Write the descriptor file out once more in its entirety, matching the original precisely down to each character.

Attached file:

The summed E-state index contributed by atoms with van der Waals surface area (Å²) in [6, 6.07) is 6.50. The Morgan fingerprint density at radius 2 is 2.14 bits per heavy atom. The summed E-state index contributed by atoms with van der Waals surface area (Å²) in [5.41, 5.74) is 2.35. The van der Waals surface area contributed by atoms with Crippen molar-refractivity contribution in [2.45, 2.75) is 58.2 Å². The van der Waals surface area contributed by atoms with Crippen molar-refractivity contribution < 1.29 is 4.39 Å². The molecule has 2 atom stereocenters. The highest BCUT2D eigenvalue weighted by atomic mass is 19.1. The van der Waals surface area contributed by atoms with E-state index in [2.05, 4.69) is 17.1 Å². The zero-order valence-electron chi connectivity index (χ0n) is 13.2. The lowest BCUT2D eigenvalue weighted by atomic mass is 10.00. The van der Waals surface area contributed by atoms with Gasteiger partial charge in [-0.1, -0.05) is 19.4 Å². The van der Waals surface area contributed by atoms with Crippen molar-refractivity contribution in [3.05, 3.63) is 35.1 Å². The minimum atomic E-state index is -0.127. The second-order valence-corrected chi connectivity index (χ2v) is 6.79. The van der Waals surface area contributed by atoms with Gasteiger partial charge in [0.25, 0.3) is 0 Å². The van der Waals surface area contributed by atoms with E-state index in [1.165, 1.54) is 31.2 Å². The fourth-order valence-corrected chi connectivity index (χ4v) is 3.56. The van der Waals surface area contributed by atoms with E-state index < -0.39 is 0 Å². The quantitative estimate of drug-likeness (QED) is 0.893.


The summed E-state index contributed by atoms with van der Waals surface area (Å²) in [6, 6.07) is 6.50. The Morgan fingerprint density at radius 2 is 2.14 bits per heavy atom. The summed E-state index contributed by atoms with van der Waals surface area (Å²) in [5.41, 5.74) is 2.35. The van der Waals surface area contributed by atoms with Crippen molar-refractivity contribution in [2.45, 2.75) is 58.2 Å². The van der Waals surface area contributed by atoms with Crippen molar-refractivity contribution < 1.29 is 4.39 Å². The molecule has 2 atom stereocenters. The highest BCUT2D eigenvalue weighted by atomic mass is 19.1. The van der Waals surface area contributed by atoms with E-state index in [2.05, 4.69) is 17.1 Å². The zero-order valence-electron chi connectivity index (χ0n) is 13.2. The lowest BCUT2D eigenvalue weighted by atomic mass is 10.00. The van der Waals surface area contributed by atoms with Gasteiger partial charge in [-0.1, -0.05) is 19.4 Å². The van der Waals surface area contributed by atoms with Crippen molar-refractivity contribution in [3.05, 3.63) is 35.1 Å². The minimum atomic E-state index is -0.127. The second-order valence-corrected chi connectivity index (χ2v) is 6.79. The van der Waals surface area contributed by atoms with Gasteiger partial charge in [0.25, 0.3) is 0 Å². The van der Waals surface area contributed by atoms with E-state index in [1.165, 1.54) is 31.2 Å². The fourth-order valence-corrected chi connectivity index (χ4v) is 3.56. The van der Waals surface area contributed by atoms with E-state index < -0.39 is 0 Å². The quantitative estimate of drug-likeness (QED) is 0.893.